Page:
WESLEY CHAPEL — Chad Doritan still had not declared a major when he took a public relations class.
His project: Revive a campus restaurant suffering from lackluster sales.
That's when he honed his philosophy of marketing.
"It was much more than putting an ad in the school newspaper," said the 35-year-old graduate of Denison University, a small liberal arts college just east of Columbus, Ohio. "Every point of contact is marketing."
Doritan tweaked the menu, improved customer service, brought in live entertainment and dreamed up some promotions.
At the end of the semester, the restaurant, whose name Doritan can't recall, was still in business, and Doritan earned an A.
A marketing director was born.
Today, after a career that has included working for a hospital, restaurants, hotels and shopping centers, Doritan is the marketing director for the Shops at Wiregrass, which is set to open Oct. 30.
Anchors Dillard's and Macy's are set to open Saturday, while Barnes & Noble will have a sneak preview from 6 to 9 p.m. Oct. 29.
Doritan and general manager Greg Lenners face a daunting task. Open a 646,000-square-foot outdoor mall with more than 60 shops and restaurants amid what economists are calling the nation's worst financial crisis since the Great Depression.
It's also an area hit hard by the housing slump. Recent figures show 60 percent of central Pasco families owe more on their homes than they're worth. And last week, reports showed U.S. retail sales in September fell 1.2 percent, much worse than an expected 0.7 percent drop and the largest decline in three years.
Despite the grim backdrop, the pair remain optimistic. They point out the mall is 75 percent leased, which they say is good given the economy.
"A shopping center has been needed in this area for a long time," said Lenners, a military brat who spent the majority of his growing-up years in Las Vegas and started as a stock boy for a luggage store before working his way into senior mall management.
Lenners and Doritan say there's enough pent-up demand for stores such as Dillard's, Macy's and JCPenney, not to mention Barnes & Noble, in an area that has long cried out for a bookstore.
"There's not much to do around here," Lenners said.
Those in development circles say the mall managers have good reason to be upbeat.
"I talked with some people building malls all over the state in the last week or two," said development attorney Ron Weaver. "Despite the economy, there are doughnut holes of retail activity. And those shopping center developers are actually finding tenants."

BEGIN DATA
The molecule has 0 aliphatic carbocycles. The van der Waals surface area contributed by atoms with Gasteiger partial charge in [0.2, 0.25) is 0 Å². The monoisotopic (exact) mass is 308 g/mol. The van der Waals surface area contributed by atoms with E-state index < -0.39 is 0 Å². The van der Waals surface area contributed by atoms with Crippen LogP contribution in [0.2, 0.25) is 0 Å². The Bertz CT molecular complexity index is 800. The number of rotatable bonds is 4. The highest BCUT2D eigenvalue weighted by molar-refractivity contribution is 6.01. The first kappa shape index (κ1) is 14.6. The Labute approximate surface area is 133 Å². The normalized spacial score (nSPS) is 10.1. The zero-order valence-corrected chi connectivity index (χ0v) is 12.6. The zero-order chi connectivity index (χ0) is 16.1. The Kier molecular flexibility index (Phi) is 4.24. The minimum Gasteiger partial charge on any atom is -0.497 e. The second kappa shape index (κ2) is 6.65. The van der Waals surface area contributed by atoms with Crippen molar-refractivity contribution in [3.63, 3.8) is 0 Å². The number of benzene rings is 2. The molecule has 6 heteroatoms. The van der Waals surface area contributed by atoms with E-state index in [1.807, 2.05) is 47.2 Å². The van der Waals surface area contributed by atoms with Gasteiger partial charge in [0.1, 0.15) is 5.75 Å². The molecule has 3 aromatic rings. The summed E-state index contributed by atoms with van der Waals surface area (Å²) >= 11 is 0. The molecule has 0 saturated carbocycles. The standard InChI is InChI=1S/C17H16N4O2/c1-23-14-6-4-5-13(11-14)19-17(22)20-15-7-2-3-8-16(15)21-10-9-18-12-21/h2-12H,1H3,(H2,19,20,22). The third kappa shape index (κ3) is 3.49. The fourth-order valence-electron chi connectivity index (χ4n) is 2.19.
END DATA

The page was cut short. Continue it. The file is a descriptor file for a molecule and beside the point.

Wesley Chapel's relatively high income and lack of a shopping center like Wiregrass bodes well for the mall.
"It's a great location," said Patrick Berman of the real estate firm Cushman and Wakefield. Berman admits his firm handled some land sales on the property, known as the old Porter Ranch, but said the area will do well.
"You couldn't get a better mix of professionals and young affluent families," he said.
Berman said the economy may hinder things for a while but bad times won't last forever. And when things improve, the area will continue to grow, with more homes and a customer base provided by a hospital to be built nearby.
However, mall executives are leaving nothing to chance.
The mall has been built as more than a place to shop. With its curved streets, tall, up-lit trees, parallel parking and center court, it has a downtown feel that invites walking and sitting, Doritan said. Hence the slogan, "Shopping is just part of our nature."
Doritan also is working to make the mall a town center for a community that lacks one, with concerts and classes and programs for kids.
During the holidays, a 50-foot tree will adorn center court. Plans are in the works for a 250,000-light show choreographed to music from the Trans-Siberian Orchestra.
"We want this to be a place for people not only to shop but to hang out," Doritan said. "We want this to be an experience. Our goal is to make it an integral part of the community."
Lisa Buie can be reached at email@example.com or (813) 909-4604.